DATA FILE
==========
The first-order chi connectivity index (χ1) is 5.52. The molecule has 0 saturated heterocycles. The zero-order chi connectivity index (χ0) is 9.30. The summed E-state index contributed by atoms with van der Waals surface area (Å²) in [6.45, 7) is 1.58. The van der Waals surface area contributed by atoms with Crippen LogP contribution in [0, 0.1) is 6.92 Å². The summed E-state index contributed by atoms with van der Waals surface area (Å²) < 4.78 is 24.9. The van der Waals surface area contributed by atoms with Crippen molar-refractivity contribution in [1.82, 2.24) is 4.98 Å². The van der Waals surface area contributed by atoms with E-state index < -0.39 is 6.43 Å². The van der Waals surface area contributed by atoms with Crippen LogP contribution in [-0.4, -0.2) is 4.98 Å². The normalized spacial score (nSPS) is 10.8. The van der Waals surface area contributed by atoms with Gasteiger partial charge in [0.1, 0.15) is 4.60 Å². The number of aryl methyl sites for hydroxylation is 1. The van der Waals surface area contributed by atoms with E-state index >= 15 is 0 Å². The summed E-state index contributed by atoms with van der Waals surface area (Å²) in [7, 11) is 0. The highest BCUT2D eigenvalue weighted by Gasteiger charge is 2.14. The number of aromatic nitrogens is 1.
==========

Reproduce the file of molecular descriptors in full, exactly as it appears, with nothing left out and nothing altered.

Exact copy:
The first-order chi connectivity index (χ1) is 5.52. The molecule has 0 saturated heterocycles. The zero-order chi connectivity index (χ0) is 9.30. The summed E-state index contributed by atoms with van der Waals surface area (Å²) in [6.45, 7) is 1.58. The van der Waals surface area contributed by atoms with Crippen LogP contribution in [0, 0.1) is 6.92 Å². The summed E-state index contributed by atoms with van der Waals surface area (Å²) < 4.78 is 24.9. The van der Waals surface area contributed by atoms with Crippen molar-refractivity contribution in [1.82, 2.24) is 4.98 Å². The van der Waals surface area contributed by atoms with E-state index < -0.39 is 6.43 Å². The van der Waals surface area contributed by atoms with Crippen LogP contribution in [-0.4, -0.2) is 4.98 Å². The normalized spacial score (nSPS) is 10.8. The van der Waals surface area contributed by atoms with Gasteiger partial charge in [0.1, 0.15) is 4.60 Å². The number of aryl methyl sites for hydroxylation is 1. The van der Waals surface area contributed by atoms with E-state index >= 15 is 0 Å². The summed E-state index contributed by atoms with van der Waals surface area (Å²) in [7, 11) is 0. The highest BCUT2D eigenvalue weighted by Gasteiger charge is 2.14. The number of aromatic nitrogens is 1.